Southern California suffered another disastrous series of fires in October and November, 1993. The fires started on 26 October under severe Santa Ana Wind conditions, some by arson and other accidentally. Preliminary data indicate that a total of 21 fires covered 197,225 acres (almost 84,000 ha) injuring 162 people and killing three. The fires destroyed 1241 structures, and damage was preliminarily estimated to be $500 million, although that figure could rise as damage is further assessed and the aftermath of heavy rains, mudslides, and floods after the fires takes its toll.
The fires were in six southern California counties – Los Angeles, Orange, Riverside, San Bernardino, San Diego, and Ventura. Total acreage and structure loss by county is:
Number of Fires
Area Burned (ha)
Data from California Office of Emergency Services
Although the immediate causes of the losses were arson and accidental fire starts, we must look at the long-term need for fuels management to reduce California’s fire losses. Our data clearly indicate the need to modify both structures and vegetation. Between 1920 and 1989, California lost about 3,500 structures to wildfires. In the first 4 years of the 1990s we have now lost almost 4,500 structures. Also, in the last 25 years we have seen the wildfire acreage just about double from ca.1 ha burned per 400 ha (ca.1,000 acres) protected to almost 2 ha. Loss of human lives has also increased dramatically.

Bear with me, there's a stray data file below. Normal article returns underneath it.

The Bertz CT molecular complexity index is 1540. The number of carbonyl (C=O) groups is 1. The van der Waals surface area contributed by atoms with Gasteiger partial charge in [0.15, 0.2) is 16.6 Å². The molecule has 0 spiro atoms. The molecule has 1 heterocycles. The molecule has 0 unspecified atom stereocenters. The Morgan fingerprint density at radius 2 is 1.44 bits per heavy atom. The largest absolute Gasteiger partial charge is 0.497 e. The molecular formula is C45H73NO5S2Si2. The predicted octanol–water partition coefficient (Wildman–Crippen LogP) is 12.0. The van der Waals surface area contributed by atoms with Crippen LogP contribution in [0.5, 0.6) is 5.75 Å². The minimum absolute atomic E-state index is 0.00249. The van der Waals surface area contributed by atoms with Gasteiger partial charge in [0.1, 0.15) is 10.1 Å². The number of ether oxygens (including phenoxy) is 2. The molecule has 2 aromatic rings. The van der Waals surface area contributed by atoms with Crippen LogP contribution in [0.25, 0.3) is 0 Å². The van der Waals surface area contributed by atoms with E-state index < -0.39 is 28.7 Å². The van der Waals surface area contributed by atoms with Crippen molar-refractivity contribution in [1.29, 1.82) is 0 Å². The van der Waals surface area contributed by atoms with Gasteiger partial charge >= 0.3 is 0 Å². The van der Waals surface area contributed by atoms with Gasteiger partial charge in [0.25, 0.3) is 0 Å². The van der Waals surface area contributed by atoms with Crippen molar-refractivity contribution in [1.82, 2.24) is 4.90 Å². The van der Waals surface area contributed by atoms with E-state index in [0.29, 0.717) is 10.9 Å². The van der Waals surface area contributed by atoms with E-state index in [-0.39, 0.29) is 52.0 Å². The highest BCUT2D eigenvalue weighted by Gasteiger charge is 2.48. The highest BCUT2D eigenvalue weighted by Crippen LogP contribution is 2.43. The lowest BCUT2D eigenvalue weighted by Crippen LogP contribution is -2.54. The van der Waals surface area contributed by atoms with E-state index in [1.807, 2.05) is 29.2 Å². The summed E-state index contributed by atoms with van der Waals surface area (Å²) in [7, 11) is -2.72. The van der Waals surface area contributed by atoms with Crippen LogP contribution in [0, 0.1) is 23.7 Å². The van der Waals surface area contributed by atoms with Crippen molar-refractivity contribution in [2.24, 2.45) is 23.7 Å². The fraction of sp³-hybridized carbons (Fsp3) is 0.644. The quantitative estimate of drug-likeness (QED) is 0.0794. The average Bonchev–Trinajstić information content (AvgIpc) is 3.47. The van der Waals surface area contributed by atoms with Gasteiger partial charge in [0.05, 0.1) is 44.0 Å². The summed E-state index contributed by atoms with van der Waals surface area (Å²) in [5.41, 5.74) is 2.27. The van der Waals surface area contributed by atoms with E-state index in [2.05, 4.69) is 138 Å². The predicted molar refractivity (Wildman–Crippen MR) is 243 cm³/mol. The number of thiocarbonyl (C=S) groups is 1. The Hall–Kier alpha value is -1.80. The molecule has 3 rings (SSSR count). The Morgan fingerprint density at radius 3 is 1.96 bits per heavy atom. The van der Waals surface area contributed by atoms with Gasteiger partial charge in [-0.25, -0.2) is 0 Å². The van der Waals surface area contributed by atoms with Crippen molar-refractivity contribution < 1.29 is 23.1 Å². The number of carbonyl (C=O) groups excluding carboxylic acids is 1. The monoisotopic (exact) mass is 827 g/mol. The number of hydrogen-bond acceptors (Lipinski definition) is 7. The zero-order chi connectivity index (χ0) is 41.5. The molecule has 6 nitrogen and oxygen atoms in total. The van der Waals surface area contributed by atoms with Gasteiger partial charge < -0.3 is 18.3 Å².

A specific example of the need for structural and vegetation modification is the 1990 Santa Barbara “Paint” Fire. About 488 structures were lost and over 800 threatened. Analysis of 75 factors showed 21 to be statistically significant in whether or not a structure was lost. However, three factors were most significant. First, if any roofing other than wood shakes or shingles were on the structure, survival rose from 19% to 70%. Adding to this, if flammable vegetation were cleared beyond 30 feet (9 meters), structural survival rose from 15% to 90%, finally, both the other factors tend to make a structure more defensible, so that if anyone were present to defend the structure, the three factors then increased structure survival from 4% to 99%. This analysis is the subject of Ethan Foote’s MS thesis, which should be completed in the near future.
From: Robert E. Martin Address: University of California College of Natural Resources 145 Mulford Hall USA – Berkeley, CA 94720